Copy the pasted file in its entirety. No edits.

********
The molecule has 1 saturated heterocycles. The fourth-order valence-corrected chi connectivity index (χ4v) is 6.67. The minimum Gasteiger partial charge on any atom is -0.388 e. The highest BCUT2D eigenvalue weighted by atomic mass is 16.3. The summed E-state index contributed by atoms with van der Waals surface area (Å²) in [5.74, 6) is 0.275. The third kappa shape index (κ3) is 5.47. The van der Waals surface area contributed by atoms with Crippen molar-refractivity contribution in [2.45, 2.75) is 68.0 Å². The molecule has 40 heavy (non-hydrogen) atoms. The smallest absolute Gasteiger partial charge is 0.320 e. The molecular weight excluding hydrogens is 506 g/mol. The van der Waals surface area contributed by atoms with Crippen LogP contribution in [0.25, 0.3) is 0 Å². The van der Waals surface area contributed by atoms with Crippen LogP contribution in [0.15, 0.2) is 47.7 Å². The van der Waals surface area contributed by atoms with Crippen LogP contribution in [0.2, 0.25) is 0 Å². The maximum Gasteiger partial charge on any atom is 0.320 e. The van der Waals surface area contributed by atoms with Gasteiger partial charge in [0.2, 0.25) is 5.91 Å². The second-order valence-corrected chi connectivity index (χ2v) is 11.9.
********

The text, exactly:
The molecule has 1 saturated heterocycles. The fourth-order valence-corrected chi connectivity index (χ4v) is 6.67. The minimum Gasteiger partial charge on any atom is -0.388 e. The highest BCUT2D eigenvalue weighted by atomic mass is 16.3. The summed E-state index contributed by atoms with van der Waals surface area (Å²) in [5.74, 6) is 0.275. The third kappa shape index (κ3) is 5.47. The van der Waals surface area contributed by atoms with Crippen molar-refractivity contribution in [2.45, 2.75) is 68.0 Å². The molecule has 40 heavy (non-hydrogen) atoms. The smallest absolute Gasteiger partial charge is 0.320 e. The molecular weight excluding hydrogens is 506 g/mol. The van der Waals surface area contributed by atoms with Crippen LogP contribution in [0.25, 0.3) is 0 Å². The van der Waals surface area contributed by atoms with Crippen LogP contribution in [0.15, 0.2) is 47.7 Å². The van der Waals surface area contributed by atoms with Crippen LogP contribution in [0.2, 0.25) is 0 Å². The maximum Gasteiger partial charge on any atom is 0.320 e. The van der Waals surface area contributed by atoms with Gasteiger partial charge in [0.2, 0.25) is 5.91 Å². The second-order valence-corrected chi connectivity index (χ2v) is 11.9.